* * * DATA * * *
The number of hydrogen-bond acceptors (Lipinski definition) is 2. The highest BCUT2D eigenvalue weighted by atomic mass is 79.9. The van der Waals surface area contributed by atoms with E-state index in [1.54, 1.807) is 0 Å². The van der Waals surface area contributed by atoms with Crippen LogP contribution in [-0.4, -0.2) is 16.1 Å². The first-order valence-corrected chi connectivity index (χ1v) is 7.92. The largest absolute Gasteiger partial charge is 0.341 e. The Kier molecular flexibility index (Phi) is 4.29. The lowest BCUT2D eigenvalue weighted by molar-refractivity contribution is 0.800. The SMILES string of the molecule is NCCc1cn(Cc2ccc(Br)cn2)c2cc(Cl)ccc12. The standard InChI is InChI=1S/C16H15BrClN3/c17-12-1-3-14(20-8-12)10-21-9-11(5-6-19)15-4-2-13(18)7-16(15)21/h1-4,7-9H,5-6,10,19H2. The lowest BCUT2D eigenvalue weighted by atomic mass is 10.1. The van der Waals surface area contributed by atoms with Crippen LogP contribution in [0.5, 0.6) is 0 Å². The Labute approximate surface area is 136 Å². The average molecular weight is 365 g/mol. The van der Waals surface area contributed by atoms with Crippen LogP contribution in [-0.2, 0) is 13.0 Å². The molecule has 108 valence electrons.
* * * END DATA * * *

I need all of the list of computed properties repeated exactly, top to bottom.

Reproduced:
The number of hydrogen-bond acceptors (Lipinski definition) is 2. The highest BCUT2D eigenvalue weighted by atomic mass is 79.9. The van der Waals surface area contributed by atoms with E-state index in [1.54, 1.807) is 0 Å². The van der Waals surface area contributed by atoms with Crippen LogP contribution in [-0.4, -0.2) is 16.1 Å². The first-order valence-corrected chi connectivity index (χ1v) is 7.92. The largest absolute Gasteiger partial charge is 0.341 e. The Kier molecular flexibility index (Phi) is 4.29. The lowest BCUT2D eigenvalue weighted by molar-refractivity contribution is 0.800. The SMILES string of the molecule is NCCc1cn(Cc2ccc(Br)cn2)c2cc(Cl)ccc12. The standard InChI is InChI=1S/C16H15BrClN3/c17-12-1-3-14(20-8-12)10-21-9-11(5-6-19)15-4-2-13(18)7-16(15)21/h1-4,7-9H,5-6,10,19H2. The lowest BCUT2D eigenvalue weighted by atomic mass is 10.1. The van der Waals surface area contributed by atoms with Crippen LogP contribution in [0.5, 0.6) is 0 Å². The Labute approximate surface area is 136 Å². The average molecular weight is 365 g/mol. The van der Waals surface area contributed by atoms with Crippen LogP contribution in [-0.2, 0) is 13.0 Å². The molecule has 108 valence electrons.